The science presentations at the conference will also include what researchers have learned from recent investigation by Curiosity rover of an active Martian sand dune and diverse findings from other NASA missions to Mars.

Angelina Jolie visits Syrian refugee shelters in Lebanon

March 17, 2016 Comments
Angelina Jolie visits Syrian refugee shelters in Lebanon, calls for leadership to address crisis
UNHCR special envoy Angelina Jolie meets Syrian refugees in Lebanon, calls for leadership to address crisis.
[PHOTO: © L. Knott/UNHCR] 
Beirut, Lebanon: UNHCR special envoy Angelina Jolie visited Lebanon and met with refugee families on the 5th anniversary of the war in Syria.

The special envoy visited Kholoud, a 38-year-old Syrian refugee and mother of four who lives in a tented settlement in the Bekaa. Khouloud was left paralysed three years ago by a sniper.

“The number of refugees is now higher than the last time we had a World War. We are at an exceptionally difficult moment internationally, when the consequences of the refugee crisis seem to be outstripping our will and capacity and even our courage to respond to it,” Jolie said.

While there are recent glimmers of hope with increased humanitarian access in Syria, the cessation of hostilities, renewed peace talks and promises of better funding, the 5th anniversary of Syria's war comes amid a backdrop of increasingly managed borders by neighbouring countries, creaking under the strain of hosting so many refugees.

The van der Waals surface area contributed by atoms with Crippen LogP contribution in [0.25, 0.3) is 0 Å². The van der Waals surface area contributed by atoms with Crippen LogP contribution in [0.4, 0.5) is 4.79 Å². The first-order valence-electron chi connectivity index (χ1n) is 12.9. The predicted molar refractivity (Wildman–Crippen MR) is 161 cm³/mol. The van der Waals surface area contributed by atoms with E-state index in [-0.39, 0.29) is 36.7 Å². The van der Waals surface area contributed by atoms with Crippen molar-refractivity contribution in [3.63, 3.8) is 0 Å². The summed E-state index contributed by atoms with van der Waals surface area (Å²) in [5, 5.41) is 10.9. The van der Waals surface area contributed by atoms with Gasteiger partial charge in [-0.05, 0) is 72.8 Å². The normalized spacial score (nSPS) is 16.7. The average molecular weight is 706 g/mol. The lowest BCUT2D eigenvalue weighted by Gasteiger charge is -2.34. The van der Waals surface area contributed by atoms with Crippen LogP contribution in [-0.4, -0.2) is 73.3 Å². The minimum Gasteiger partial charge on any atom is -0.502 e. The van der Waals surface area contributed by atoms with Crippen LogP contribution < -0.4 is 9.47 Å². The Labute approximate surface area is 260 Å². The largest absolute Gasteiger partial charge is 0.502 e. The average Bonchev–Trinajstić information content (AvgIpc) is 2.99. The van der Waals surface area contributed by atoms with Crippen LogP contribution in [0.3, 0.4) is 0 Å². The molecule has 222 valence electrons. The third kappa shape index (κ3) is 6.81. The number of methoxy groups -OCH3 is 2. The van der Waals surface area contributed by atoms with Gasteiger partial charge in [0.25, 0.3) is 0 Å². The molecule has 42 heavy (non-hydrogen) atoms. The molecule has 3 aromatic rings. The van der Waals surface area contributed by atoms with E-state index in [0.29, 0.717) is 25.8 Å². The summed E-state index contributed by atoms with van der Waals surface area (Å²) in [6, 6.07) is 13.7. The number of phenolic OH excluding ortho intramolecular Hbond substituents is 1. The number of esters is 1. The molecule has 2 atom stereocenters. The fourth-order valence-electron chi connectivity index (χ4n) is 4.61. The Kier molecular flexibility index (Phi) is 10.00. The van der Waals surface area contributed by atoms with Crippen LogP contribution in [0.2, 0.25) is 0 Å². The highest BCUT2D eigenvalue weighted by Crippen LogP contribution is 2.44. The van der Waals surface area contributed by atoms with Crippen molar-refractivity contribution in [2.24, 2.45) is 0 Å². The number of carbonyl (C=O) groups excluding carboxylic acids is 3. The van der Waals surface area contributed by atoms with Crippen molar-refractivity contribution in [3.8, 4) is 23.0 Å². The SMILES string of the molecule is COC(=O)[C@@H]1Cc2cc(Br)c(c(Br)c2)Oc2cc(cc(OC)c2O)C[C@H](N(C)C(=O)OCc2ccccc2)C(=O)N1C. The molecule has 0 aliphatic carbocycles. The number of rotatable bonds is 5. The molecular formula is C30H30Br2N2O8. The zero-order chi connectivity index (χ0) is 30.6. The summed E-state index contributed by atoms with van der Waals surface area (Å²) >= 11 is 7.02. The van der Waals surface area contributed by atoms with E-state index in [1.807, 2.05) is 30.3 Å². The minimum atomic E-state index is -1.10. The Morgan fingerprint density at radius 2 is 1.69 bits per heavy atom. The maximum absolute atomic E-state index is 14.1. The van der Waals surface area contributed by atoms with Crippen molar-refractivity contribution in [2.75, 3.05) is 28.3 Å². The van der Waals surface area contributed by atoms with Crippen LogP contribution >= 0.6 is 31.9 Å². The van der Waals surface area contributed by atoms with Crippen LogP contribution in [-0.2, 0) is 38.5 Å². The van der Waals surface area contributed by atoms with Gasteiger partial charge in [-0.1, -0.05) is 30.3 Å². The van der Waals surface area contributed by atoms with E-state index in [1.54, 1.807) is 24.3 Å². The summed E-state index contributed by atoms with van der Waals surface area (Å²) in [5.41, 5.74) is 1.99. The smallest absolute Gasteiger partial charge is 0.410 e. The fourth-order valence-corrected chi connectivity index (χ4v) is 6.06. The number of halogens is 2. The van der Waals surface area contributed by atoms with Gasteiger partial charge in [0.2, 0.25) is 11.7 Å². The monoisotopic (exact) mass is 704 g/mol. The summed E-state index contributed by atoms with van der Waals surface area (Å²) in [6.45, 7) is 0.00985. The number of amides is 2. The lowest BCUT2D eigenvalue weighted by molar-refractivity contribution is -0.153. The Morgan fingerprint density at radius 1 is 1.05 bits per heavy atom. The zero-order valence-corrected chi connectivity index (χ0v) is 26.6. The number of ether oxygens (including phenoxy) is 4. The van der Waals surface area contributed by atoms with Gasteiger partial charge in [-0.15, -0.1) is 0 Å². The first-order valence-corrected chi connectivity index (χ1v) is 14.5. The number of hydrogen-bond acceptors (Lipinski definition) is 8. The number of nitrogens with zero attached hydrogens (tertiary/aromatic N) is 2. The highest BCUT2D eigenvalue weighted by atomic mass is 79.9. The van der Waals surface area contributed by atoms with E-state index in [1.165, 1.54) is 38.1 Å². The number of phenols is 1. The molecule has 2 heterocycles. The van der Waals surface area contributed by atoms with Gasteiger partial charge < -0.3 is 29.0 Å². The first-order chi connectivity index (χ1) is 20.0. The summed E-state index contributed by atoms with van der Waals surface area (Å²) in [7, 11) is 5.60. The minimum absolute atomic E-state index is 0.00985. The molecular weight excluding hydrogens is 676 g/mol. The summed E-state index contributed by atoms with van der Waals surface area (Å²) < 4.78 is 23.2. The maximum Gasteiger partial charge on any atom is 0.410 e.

“We should never forget that for all the focus on the refugee situation in Europe at this time, the greatest pressure is still being felt in the Middle East and North Africa, as it has for each of the last five years,” Jolie asserted.

The special envoy also visited Beirut where she met a group of women living in poor conditions; a damp collective shelter, that left them and their families exposed to sickness. 

She urged, “My plea today is that we need governments around the world to show leadership: to analyse the situation and understand exactly what their country can do, how many refugees they can assist and how, in which particular communities and to what timeframe; to explain this to their citizens and address fears - based not on emotion but on a measured assessment of what can and must be done to share the responsibility and get on top of this situation”

European states which once welcomed Syrians are now bringing down the shutters in the wake of increasing numbers of refugees seeking safety there. Several countries have imposed entry and border restrictions, leading to a build-up of tens of thousands of refugees in Greece, while the European Union is in discussions with Turkey on an agreement that could potentially see asylum-seekers sent back to Turkey.

“Every Syrian refugee I have spoken to on this visit, without exception, talked of their desire to return home when the war is over and it is safe for them to do so – not with resignation, but with the light in their eyes of people dreaming of being reunited with the country that they love,” the special envoy added.

Five years on, Syria's conflict has spawned 4.8 million refugees in neighbouring countries, hundreds of thousands in Europe, and 6.6 million people displaced inside Syria against a pre-war population of over 20 million. -UNifeed